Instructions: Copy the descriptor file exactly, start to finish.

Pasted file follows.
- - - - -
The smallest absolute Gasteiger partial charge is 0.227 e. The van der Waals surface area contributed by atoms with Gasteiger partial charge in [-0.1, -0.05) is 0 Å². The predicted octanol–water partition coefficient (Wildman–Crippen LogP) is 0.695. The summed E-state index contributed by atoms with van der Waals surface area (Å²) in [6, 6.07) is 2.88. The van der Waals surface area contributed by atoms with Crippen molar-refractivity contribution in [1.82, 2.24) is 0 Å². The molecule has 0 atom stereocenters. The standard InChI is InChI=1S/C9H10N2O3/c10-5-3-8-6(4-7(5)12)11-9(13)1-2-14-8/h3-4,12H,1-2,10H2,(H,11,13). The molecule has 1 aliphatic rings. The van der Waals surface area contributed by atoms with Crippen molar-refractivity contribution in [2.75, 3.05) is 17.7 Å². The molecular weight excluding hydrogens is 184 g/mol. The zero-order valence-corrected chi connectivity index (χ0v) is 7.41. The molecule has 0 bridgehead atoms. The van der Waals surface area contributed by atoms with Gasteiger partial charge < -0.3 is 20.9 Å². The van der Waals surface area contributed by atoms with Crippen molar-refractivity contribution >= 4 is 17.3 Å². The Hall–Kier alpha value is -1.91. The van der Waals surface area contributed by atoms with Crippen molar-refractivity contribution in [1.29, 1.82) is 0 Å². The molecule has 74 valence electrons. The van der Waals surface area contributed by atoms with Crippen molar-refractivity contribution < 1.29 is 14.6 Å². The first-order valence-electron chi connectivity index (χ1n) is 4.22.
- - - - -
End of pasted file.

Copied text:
The smallest absolute Gasteiger partial charge is 0.227 e. The van der Waals surface area contributed by atoms with Gasteiger partial charge in [-0.1, -0.05) is 0 Å². The predicted octanol–water partition coefficient (Wildman–Crippen LogP) is 0.695. The summed E-state index contributed by atoms with van der Waals surface area (Å²) in [6, 6.07) is 2.88. The van der Waals surface area contributed by atoms with Crippen molar-refractivity contribution in [1.82, 2.24) is 0 Å². The molecule has 0 atom stereocenters. The standard InChI is InChI=1S/C9H10N2O3/c10-5-3-8-6(4-7(5)12)11-9(13)1-2-14-8/h3-4,12H,1-2,10H2,(H,11,13). The molecule has 1 aliphatic rings. The van der Waals surface area contributed by atoms with Crippen molar-refractivity contribution in [2.75, 3.05) is 17.7 Å². The molecular weight excluding hydrogens is 184 g/mol. The zero-order valence-corrected chi connectivity index (χ0v) is 7.41. The molecule has 0 bridgehead atoms. The van der Waals surface area contributed by atoms with Gasteiger partial charge < -0.3 is 20.9 Å². The van der Waals surface area contributed by atoms with Crippen molar-refractivity contribution >= 4 is 17.3 Å². The Hall–Kier alpha value is -1.91. The van der Waals surface area contributed by atoms with Crippen molar-refractivity contribution in [1.29, 1.82) is 0 Å². The molecule has 74 valence electrons. The van der Waals surface area contributed by atoms with Crippen molar-refractivity contribution < 1.29 is 14.6 Å². The first-order valence-electron chi connectivity index (χ1n) is 4.22.